IRAN: Mothers in prison suffer with separation from children
Mansoureh Shojaee – WNN Opinion
(WNN) Tehran, IRAN: It was in November 2011 when I called Mehraveh on her birthday. What I wanted to ask was if she has found a chance to talk to her mother in private and have a conversation about the matters that girls entering their adolescence crave to talk about, but instead I told her if she needs some vitamins, she should let me know.
A few times in the course of our short conversations I had an urge to tell her that once in a night filled with solitude and strange feeling of crossing a border at the threshold of the menopause, I was thinking of her and her feeling of entering womanhood, but instead I uttered something quite irrelevant and asked of her past. Her answers were not still feminine enough.
It was One night in early summer 2010, I went to Iran-Mehr Hospital to visit my friend Nargess Mohammadi. She was lying half conscious in bed. It seemed she wanted to say something . I went closer and bent to hear her better. She could hardly speak. “I gave birth to Kiana through caesarean section. I had plenty of stitches over my belly, but when I had her in my arms, the warmth of her little body was a soothing balm on my wounds.
But when she has surgery and we brought her home from hospital with so many stitches on her little belly, I could not stay near her and soothe her wounds. That night, I was arrested. I had to leave my little girl alone and leave for prison …” Before she became totally unconscious, she repeated a few times: “I was inconsiderate.” I wanted to tell her that she was not heedless, we had many “Khoullies (a word used to describe a child murderer)” in our stories, but I said something else and tried to calm her and soothe her by expressing my love and admiration for her. My affectionate words did not suffice to calm her wounded and disturbed soul, but made my own tears run!
Prisoner Nasrin Sotoudeh
A lonely adolescent girl and her need for safety found in her mother ‘s bosom full of love and compassion.
In this tableau we see the picture of plenty of children such as Mehraveh who are left along, barred from having the motherly love they need.
From an ideological point of view, this separation is not so saddening. It may even be considered honourable. Most of the times aunts, uncles and other relatives fill up the emptiness created by their absence and try to make up for it by their extra care and attention. But what is violated is the children’s right to the unconditional safety and security of the presence of mothers in their life. But what could make up for the missing womanly talks of mothers for the young girls at verge of entering their womanhood?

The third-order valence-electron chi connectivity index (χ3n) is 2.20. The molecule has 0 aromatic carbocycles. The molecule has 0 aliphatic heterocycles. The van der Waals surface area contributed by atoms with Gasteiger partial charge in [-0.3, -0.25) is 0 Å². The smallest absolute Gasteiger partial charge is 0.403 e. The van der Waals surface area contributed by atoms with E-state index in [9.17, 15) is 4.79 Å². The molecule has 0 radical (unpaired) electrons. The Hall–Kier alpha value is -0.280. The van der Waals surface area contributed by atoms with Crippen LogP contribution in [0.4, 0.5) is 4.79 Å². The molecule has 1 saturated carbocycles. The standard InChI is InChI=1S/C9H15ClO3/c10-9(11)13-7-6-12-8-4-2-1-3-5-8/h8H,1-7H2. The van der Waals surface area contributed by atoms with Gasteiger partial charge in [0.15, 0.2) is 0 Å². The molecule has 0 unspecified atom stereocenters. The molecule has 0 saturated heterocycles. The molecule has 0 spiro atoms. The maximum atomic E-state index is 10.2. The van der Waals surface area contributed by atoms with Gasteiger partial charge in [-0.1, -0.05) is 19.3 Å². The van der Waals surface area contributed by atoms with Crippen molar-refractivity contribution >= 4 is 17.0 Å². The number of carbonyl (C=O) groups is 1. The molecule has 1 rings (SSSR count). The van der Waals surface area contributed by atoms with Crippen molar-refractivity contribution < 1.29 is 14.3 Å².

However sincere and loving these attentions may be, they may not be of great help. Family and friends are expressing their love and care, Mehraveh may need something beyond that, something like discipline and words of advice too. Indeed too much of this love and compassion may cause confusion as well.
I do not appear so well in this tableau, either. Feeling down already by being away from my own family and circle of friends, I hurriedly asked Mehraveh scattered question. I felt embarrassed when she responded to all of them so demurely and even-tempered.
However, what is the most bothersome is the judgement made about these mothers in prison. “A mother who was always in a glass room,” said Guita, one of the children whose mother was in prison during the horrifying period of the eighties. Oddly enough, some of these judgments are the result of mild and sometimes even humorous comments by friends and relatives who meant to alleviate the burden of sadness.
The irony is that when the prisoner is the father and he resorts to a hunger strike to gain his basic rights, society never emphasises his fatherly role or his responsibilities towards his family. It has never been the case to ask him to break end his strike just for the sake of his family obligations. But when it comes to women prisoners, they are always reminded that they have other duties and obligations besides their political cause.
When Nasrin Sotoodeh resorted to a hunger strike or when she refused to use his visiting rights just to protest against the violations done to her even as a prisoner, the roar of judgments rose to remind her of her motherly role and its priority over her political and human rights struggle.